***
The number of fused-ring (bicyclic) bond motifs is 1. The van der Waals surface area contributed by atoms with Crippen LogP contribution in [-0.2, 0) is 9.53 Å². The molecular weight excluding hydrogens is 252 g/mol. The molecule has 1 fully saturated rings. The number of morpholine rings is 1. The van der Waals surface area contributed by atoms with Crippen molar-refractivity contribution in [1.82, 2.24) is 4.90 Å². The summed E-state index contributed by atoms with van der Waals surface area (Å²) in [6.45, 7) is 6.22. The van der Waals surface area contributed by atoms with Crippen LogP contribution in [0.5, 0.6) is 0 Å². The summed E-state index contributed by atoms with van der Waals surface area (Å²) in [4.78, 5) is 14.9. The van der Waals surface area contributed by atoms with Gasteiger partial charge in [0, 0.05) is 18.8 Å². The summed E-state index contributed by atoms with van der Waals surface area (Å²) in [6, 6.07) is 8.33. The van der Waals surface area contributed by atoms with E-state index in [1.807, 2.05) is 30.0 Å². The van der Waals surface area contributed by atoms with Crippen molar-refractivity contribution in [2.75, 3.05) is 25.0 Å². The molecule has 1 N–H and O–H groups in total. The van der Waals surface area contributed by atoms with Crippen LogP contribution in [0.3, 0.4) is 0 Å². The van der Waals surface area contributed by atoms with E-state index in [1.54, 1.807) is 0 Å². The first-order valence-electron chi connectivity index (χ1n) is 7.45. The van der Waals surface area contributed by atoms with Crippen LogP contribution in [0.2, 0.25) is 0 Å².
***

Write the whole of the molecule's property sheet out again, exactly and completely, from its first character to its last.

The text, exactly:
The number of fused-ring (bicyclic) bond motifs is 1. The van der Waals surface area contributed by atoms with Crippen LogP contribution in [-0.2, 0) is 9.53 Å². The molecular weight excluding hydrogens is 252 g/mol. The molecule has 1 fully saturated rings. The number of morpholine rings is 1. The van der Waals surface area contributed by atoms with Crippen molar-refractivity contribution in [1.82, 2.24) is 4.90 Å². The summed E-state index contributed by atoms with van der Waals surface area (Å²) in [6.45, 7) is 6.22. The van der Waals surface area contributed by atoms with Crippen LogP contribution in [0.5, 0.6) is 0 Å². The summed E-state index contributed by atoms with van der Waals surface area (Å²) in [4.78, 5) is 14.9. The van der Waals surface area contributed by atoms with Gasteiger partial charge in [0, 0.05) is 18.8 Å². The summed E-state index contributed by atoms with van der Waals surface area (Å²) in [6, 6.07) is 8.33. The van der Waals surface area contributed by atoms with E-state index in [1.807, 2.05) is 30.0 Å². The van der Waals surface area contributed by atoms with Crippen molar-refractivity contribution in [2.75, 3.05) is 25.0 Å². The molecule has 1 N–H and O–H groups in total. The van der Waals surface area contributed by atoms with Crippen LogP contribution in [0.3, 0.4) is 0 Å². The van der Waals surface area contributed by atoms with E-state index in [1.54, 1.807) is 0 Å². The first-order valence-electron chi connectivity index (χ1n) is 7.45. The van der Waals surface area contributed by atoms with Crippen LogP contribution in [0.2, 0.25) is 0 Å².